"So many execs don't want to admit how much they don't know," he says. "This [millennial] generation was born with computers in their hands -- it's ingrained in the way they listen to music, get a trip scheduled, or get coffee or meals. They have taught me that the things that scared me are actually easier to do once you get over your fear."
Take video blogging, for example. Now that Perry is comfortable with both the video hardware and software, and with being on camera, he regularly sends video messages in lieu of emails to his team of 12 direct reports and 300 employees worldwide. "Now I do these 30-second video messages to recognize employees, and that simple shift from email to video totally changed how it was received," he says. "With a quick video message, you can see what someone's expression is and you can tell if they are passionate. It gives people something more in a message than the old way of doing things."
Working with his millennial mentors has also given Perry a deeper understanding of what millennials like and don't like in a work environment, which is very different from his priorities when he was first starting out. "These guys come in and ask about flexibility, what the company gives back, what Cisco's position is in the community," he says. "I never asked those questions when I was interviewing for a job. For me, it was about money. For them, it's more about the experience than the ladder they're climbing."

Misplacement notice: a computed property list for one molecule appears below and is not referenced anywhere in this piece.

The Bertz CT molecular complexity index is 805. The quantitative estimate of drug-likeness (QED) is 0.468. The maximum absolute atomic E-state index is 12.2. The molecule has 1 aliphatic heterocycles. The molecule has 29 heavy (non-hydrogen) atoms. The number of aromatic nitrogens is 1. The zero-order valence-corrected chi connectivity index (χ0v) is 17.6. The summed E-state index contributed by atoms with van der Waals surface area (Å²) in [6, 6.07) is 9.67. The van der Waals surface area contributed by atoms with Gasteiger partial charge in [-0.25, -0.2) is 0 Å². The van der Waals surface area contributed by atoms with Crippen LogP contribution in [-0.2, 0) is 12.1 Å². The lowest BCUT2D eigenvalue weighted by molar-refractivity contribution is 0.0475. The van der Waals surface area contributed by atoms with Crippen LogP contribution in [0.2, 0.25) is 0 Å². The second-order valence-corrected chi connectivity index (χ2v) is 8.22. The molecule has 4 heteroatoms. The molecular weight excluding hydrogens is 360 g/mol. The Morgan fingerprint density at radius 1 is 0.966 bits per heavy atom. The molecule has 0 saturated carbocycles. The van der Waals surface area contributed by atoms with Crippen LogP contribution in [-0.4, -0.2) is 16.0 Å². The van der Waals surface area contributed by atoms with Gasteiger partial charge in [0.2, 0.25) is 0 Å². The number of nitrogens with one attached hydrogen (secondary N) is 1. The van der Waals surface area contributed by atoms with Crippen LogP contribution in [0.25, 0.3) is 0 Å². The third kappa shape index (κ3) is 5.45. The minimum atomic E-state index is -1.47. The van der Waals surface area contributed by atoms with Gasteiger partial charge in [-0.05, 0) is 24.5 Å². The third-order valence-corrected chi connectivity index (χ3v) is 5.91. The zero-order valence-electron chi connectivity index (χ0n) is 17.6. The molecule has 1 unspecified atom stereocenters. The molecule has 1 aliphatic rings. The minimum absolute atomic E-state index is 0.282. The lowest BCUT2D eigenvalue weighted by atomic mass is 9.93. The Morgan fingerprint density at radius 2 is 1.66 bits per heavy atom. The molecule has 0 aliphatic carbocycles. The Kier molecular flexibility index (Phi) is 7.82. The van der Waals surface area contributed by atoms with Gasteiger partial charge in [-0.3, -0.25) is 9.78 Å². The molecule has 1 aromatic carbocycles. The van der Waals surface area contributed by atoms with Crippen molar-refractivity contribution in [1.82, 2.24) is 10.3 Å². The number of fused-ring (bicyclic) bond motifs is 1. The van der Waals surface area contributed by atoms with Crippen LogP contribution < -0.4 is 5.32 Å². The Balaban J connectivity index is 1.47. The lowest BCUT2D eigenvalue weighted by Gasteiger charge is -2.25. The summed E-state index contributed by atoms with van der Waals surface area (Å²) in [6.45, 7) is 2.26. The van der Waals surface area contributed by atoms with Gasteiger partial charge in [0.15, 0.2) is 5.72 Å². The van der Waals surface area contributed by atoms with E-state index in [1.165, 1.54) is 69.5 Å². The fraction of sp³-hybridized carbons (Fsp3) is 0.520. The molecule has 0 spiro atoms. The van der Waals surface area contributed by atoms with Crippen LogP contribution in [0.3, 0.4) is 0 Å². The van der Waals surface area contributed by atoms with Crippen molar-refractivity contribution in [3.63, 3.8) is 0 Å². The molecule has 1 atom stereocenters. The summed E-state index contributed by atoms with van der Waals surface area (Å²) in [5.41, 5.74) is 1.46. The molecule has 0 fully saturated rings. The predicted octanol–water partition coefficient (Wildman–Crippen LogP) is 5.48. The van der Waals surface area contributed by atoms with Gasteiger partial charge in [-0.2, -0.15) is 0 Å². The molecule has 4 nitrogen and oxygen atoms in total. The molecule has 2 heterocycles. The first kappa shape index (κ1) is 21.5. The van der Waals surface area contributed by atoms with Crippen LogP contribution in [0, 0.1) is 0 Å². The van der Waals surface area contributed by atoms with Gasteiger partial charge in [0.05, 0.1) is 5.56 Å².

It's the same story for GE's Rao, who said the firm's reverse mentoring program has taught him as much about how to effectively manage millennials as it has about using social media or learning how to fully leverage his iPad. "Not only did I get up to speed on technology, but on some of millennials' behavior patterns as well," he says. "I've learned that millennials don't want to work 8 to 5, but want flexibility, and that they're not tied to a desktop or a company. [Mentoring] has helped me learn how to communicate better with them and manage them."